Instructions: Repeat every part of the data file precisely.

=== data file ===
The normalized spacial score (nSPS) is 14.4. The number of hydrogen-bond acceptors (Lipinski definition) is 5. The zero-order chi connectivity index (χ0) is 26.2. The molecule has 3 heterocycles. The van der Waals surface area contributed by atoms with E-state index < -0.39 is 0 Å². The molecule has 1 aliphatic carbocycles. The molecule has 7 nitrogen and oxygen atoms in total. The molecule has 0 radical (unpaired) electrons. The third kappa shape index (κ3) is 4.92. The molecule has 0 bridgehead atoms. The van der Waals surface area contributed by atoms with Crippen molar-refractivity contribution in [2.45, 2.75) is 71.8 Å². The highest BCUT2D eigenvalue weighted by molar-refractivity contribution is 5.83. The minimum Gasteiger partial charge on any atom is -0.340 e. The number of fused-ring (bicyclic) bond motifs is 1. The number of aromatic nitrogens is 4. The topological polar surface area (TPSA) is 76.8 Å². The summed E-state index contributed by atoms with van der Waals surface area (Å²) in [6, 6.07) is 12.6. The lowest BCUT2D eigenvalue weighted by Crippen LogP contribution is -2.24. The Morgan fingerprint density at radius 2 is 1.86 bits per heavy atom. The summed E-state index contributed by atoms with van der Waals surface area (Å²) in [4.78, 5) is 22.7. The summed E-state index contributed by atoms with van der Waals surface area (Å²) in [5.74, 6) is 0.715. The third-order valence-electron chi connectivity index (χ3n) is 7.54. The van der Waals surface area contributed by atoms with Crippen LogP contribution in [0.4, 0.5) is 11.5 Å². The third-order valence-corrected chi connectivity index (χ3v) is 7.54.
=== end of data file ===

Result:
The normalized spacial score (nSPS) is 14.4. The number of hydrogen-bond acceptors (Lipinski definition) is 5. The zero-order chi connectivity index (χ0) is 26.2. The molecule has 3 heterocycles. The van der Waals surface area contributed by atoms with E-state index < -0.39 is 0 Å². The molecule has 1 aliphatic carbocycles. The molecule has 7 nitrogen and oxygen atoms in total. The molecule has 0 radical (unpaired) electrons. The third kappa shape index (κ3) is 4.92. The molecule has 0 bridgehead atoms. The van der Waals surface area contributed by atoms with Crippen molar-refractivity contribution in [2.45, 2.75) is 71.8 Å². The highest BCUT2D eigenvalue weighted by molar-refractivity contribution is 5.83. The minimum Gasteiger partial charge on any atom is -0.340 e. The number of fused-ring (bicyclic) bond motifs is 1. The number of aromatic nitrogens is 4. The topological polar surface area (TPSA) is 76.8 Å². The summed E-state index contributed by atoms with van der Waals surface area (Å²) in [6, 6.07) is 12.6. The lowest BCUT2D eigenvalue weighted by Crippen LogP contribution is -2.24. The Morgan fingerprint density at radius 2 is 1.86 bits per heavy atom. The summed E-state index contributed by atoms with van der Waals surface area (Å²) in [4.78, 5) is 22.7. The summed E-state index contributed by atoms with van der Waals surface area (Å²) in [5.74, 6) is 0.715. The third-order valence-electron chi connectivity index (χ3n) is 7.54. The van der Waals surface area contributed by atoms with Crippen LogP contribution in [0.4, 0.5) is 11.5 Å². The third-order valence-corrected chi connectivity index (χ3v) is 7.54.